This one was less severe, hypomanic, and he was put in an outpatient program for a few days. He is now back at home and work and in a normal routine. For the most part he is acting just like himself again except for some grogginess which the dr.

However, we have had a few conversations in the last week that have concerned me. It sounds like from what I have read above that I just need to give him more time because his brain is still healing, which is encouraging to me. I am just scared and desperately want my husband back. Any advice that could be offered about how to help him through this would be helpful.

Hi LeighAnne, Patience is the best advice I can offer you. At least that is how it was for me. It sounds like you are doing all the right things. I wonder if getting some help from a counselor might be useful to help you both adjust and continue to move forward in your relationship as well as come to a firm agreement about being compliant with medications?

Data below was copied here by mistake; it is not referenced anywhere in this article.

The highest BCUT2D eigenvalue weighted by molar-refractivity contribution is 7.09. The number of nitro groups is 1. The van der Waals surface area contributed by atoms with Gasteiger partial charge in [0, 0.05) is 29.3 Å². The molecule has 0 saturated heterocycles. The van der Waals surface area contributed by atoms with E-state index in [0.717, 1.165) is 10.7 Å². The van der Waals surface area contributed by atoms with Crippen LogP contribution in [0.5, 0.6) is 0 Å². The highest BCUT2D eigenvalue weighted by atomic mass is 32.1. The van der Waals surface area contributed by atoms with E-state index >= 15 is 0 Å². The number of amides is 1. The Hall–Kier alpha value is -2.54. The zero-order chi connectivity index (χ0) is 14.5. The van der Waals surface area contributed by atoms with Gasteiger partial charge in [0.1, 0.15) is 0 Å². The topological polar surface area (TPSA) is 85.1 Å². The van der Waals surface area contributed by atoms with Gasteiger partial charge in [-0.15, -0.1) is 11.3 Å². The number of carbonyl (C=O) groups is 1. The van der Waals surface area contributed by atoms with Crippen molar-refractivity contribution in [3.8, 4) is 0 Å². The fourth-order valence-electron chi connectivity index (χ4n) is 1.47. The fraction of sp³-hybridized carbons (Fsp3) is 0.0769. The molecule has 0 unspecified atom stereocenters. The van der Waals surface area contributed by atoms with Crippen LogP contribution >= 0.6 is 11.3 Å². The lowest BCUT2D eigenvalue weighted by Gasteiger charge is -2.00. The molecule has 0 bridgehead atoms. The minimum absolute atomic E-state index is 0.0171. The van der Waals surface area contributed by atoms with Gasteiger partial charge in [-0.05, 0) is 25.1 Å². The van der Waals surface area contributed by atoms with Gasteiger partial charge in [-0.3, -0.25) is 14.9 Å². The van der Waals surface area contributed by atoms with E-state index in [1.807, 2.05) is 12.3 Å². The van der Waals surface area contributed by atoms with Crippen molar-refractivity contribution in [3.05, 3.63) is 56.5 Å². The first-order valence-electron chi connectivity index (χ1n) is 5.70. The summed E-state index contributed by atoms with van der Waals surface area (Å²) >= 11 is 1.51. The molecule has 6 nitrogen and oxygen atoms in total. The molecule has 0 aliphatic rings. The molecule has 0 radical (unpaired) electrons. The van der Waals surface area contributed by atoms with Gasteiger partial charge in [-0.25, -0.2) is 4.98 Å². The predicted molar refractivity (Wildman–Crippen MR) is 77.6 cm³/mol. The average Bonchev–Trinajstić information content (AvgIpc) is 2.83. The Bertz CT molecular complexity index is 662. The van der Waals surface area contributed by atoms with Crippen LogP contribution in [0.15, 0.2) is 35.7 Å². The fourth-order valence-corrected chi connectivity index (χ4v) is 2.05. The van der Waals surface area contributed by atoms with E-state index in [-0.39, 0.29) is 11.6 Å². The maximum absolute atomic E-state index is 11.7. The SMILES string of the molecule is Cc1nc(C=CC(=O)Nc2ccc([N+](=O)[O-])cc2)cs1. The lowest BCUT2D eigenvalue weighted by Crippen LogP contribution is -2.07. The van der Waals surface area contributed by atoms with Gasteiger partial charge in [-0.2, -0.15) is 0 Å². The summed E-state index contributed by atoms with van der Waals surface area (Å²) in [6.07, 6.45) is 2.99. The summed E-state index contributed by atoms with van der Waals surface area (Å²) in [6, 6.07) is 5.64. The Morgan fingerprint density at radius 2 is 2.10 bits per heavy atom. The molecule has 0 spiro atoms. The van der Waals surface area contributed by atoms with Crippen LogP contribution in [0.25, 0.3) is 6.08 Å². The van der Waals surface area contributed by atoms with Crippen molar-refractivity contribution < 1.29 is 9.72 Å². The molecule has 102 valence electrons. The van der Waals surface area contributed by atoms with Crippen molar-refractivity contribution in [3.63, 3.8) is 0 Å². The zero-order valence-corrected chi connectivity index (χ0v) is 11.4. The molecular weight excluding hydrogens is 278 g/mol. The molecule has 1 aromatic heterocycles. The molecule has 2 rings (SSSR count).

Avoiding episodes as much as possible is key. The extra meds can be very sedating and slow down thinking processes as well. Once he is able to taper off the extra meds without fear of another immediate episode then you might see his thinking speed up a bit.

Best wishes to you and your husband. Take it as a learning experience and apply what you learn so that you can help him avoid major episodes in the future. Hello all, it is nice reading you. My friend has manic disorder and after 5 years he had his first attack 5 weeks ago.

He recently got out of the hospital and was recovering. However, two days ago, all of a sudden, he had another relapse. Any idea what causes relapses. Greetings and thanks for posting your question. If he had such a quick relapse it sounds like he may not have enough medication to ensure that he pulls out of it and stays stable longterm. I hope he is working with his doctor so that he gets through the relapse quickly.

It takes time to figure out the correct treatment so he will need to be patient and work very closely with his doctor. If you can encourage him to continue taking his medications that will help.